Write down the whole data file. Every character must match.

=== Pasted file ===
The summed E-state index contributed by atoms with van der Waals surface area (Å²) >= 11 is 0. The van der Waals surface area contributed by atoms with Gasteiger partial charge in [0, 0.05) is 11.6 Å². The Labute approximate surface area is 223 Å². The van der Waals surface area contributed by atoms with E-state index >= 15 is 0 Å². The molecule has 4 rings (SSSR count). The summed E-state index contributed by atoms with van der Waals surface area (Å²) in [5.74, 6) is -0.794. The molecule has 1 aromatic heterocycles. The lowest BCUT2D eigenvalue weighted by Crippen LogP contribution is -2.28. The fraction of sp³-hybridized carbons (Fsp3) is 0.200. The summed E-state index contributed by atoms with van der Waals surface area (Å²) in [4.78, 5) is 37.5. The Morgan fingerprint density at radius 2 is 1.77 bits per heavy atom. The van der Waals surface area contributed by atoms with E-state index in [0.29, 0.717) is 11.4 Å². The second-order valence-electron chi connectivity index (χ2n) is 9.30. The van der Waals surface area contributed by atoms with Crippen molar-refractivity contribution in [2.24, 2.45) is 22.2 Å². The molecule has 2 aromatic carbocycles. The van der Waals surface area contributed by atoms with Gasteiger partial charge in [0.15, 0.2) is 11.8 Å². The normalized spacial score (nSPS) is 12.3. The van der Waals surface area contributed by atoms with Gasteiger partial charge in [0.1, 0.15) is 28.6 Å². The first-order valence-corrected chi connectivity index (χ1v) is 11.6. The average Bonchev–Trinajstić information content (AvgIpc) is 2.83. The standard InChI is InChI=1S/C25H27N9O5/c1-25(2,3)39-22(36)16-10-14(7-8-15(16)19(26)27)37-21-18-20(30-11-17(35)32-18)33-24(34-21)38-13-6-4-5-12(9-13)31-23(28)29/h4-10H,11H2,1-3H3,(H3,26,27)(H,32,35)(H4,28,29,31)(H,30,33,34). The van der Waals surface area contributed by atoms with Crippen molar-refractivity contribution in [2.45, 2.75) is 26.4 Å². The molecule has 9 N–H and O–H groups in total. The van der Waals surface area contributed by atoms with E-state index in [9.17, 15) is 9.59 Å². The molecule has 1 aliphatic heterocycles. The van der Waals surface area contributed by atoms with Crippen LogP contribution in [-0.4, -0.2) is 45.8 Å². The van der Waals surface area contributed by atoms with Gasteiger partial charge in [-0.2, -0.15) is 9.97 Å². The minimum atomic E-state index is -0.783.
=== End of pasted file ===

The summed E-state index contributed by atoms with van der Waals surface area (Å²) >= 11 is 0. The van der Waals surface area contributed by atoms with Gasteiger partial charge in [0, 0.05) is 11.6 Å². The Labute approximate surface area is 223 Å². The van der Waals surface area contributed by atoms with E-state index >= 15 is 0 Å². The molecule has 4 rings (SSSR count). The summed E-state index contributed by atoms with van der Waals surface area (Å²) in [5.74, 6) is -0.794. The molecule has 1 aromatic heterocycles. The lowest BCUT2D eigenvalue weighted by Crippen LogP contribution is -2.28. The fraction of sp³-hybridized carbons (Fsp3) is 0.200. The summed E-state index contributed by atoms with van der Waals surface area (Å²) in [4.78, 5) is 37.5. The Morgan fingerprint density at radius 2 is 1.77 bits per heavy atom. The van der Waals surface area contributed by atoms with E-state index in [0.29, 0.717) is 11.4 Å². The second-order valence-electron chi connectivity index (χ2n) is 9.30. The van der Waals surface area contributed by atoms with Crippen molar-refractivity contribution in [2.24, 2.45) is 22.2 Å². The molecule has 2 aromatic carbocycles. The van der Waals surface area contributed by atoms with Gasteiger partial charge in [0.15, 0.2) is 11.8 Å². The normalized spacial score (nSPS) is 12.3. The van der Waals surface area contributed by atoms with Gasteiger partial charge in [0.1, 0.15) is 28.6 Å². The first-order valence-corrected chi connectivity index (χ1v) is 11.6. The average Bonchev–Trinajstić information content (AvgIpc) is 2.83. The standard InChI is InChI=1S/C25H27N9O5/c1-25(2,3)39-22(36)16-10-14(7-8-15(16)19(26)27)37-21-18-20(30-11-17(35)32-18)33-24(34-21)38-13-6-4-5-12(9-13)31-23(28)29/h4-10H,11H2,1-3H3,(H3,26,27)(H,32,35)(H4,28,29,31)(H,30,33,34). The van der Waals surface area contributed by atoms with Crippen molar-refractivity contribution in [2.45, 2.75) is 26.4 Å². The molecule has 9 N–H and O–H groups in total. The van der Waals surface area contributed by atoms with E-state index in [9.17, 15) is 9.59 Å². The molecule has 1 aliphatic heterocycles. The van der Waals surface area contributed by atoms with Crippen LogP contribution in [-0.4, -0.2) is 45.8 Å². The van der Waals surface area contributed by atoms with Gasteiger partial charge in [-0.2, -0.15) is 9.97 Å². The minimum atomic E-state index is -0.783.